July 3, 2014 —
In the past month, the National Intelligence University ran two very successful
programs: the 20th iteration of the International Intelligence Fellows Program,
and the second FVEY Certificate in Intelligence Studies – China.
IIFP brought 21 senior military and intelligence officials from 18 nations to
Washington, D.C., for two and a half weeks to discuss intelligence support to
combating terrorism. This program certainly achieved its purpose: to facilitate
regional military and security cooperation by providing the participants with a
forum to express concerns, discuss ideas and find solutions to regional
fellows received a strategic overview of how the U.S. intelligence community
manages CT issues by combining NIU faculty-led academic seminars and
discussions with site visits to the State Department, the National
Counterterrorism Center, the Defense Combating Terrorism Center, and the
Pentagon to meet with senior intelligence leaders. NIU also arranged a trip to
Norfolk, Va., for the fellows to visit the Maritime Intelligence Fusion Center,
Naval Station Norfolk, and the Tidewater Joint Terrorism Task Force.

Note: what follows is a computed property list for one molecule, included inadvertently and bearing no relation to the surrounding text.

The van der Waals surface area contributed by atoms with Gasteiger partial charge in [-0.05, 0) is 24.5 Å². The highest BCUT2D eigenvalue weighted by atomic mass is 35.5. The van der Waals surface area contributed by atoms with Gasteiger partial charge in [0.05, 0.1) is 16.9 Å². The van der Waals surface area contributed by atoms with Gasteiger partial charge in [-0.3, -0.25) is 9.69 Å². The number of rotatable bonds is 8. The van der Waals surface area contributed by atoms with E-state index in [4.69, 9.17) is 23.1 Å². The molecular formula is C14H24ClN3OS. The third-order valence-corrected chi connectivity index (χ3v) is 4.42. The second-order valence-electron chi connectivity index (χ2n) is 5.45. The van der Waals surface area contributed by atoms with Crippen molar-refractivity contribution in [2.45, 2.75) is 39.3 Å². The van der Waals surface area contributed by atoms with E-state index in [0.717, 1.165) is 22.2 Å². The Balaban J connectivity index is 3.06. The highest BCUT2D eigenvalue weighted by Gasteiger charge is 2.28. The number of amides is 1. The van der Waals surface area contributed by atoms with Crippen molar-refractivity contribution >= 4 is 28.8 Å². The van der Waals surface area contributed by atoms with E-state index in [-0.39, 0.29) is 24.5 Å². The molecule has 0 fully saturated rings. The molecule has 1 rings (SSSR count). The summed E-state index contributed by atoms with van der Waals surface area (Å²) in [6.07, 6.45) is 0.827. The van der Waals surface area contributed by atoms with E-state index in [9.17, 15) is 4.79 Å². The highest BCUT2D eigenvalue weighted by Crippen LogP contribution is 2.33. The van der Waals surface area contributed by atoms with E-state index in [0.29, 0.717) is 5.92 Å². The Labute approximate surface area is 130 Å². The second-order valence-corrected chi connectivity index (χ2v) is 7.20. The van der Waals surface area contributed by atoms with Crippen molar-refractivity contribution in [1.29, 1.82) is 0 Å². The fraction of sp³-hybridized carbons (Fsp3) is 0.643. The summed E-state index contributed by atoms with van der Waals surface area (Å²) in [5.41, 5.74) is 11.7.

IIFP concluded with an executive session during which the fellows not only
identified a need to cooperate in a manner that takes into account current
international CT shortcomings, but also devised opportunities for expanding
cooperation. They worked out very specific approaches to these issues: creating
multinational training opportunities, conducting more joint exercises and
building analytical expertise through exchange programs.
China certificate was an intensive one-month course designed to familiarize
students from “Five Eyes” nations – Australia, Canada, New Zealand, United
Kingdom and United States – with China’s
foreign policy, strategic culture, and defense and military policy.
programs directly supported DIA’s strategic objective to strengthen existing
relationships, and to build new, mutually beneficial ones with knowledgeable
foreign partners in order to enhance perspectives, leverage resources and limit
intelligence shortfalls. They also served as an academic catalyst for national
and international intelligence community engagement. NIU hailed this particular
certificate course as contributing significantly to DIA’s new efforts to expand
Five Eyes cooperation.
IIFP students concluded that establishing genuine trust amongst international
partners is the key to improved cooperation – this will pave the way for a
unified, global initiative which will take into account important cultural
differences, and will encourage governments to adopt a proactive, rather than
reactive, attitude towards terrorism. The IIFP and FVEY certificate program
successfully supported continued engagement between partner nations and NIU,
which the university considers crucial to strengthening and expanding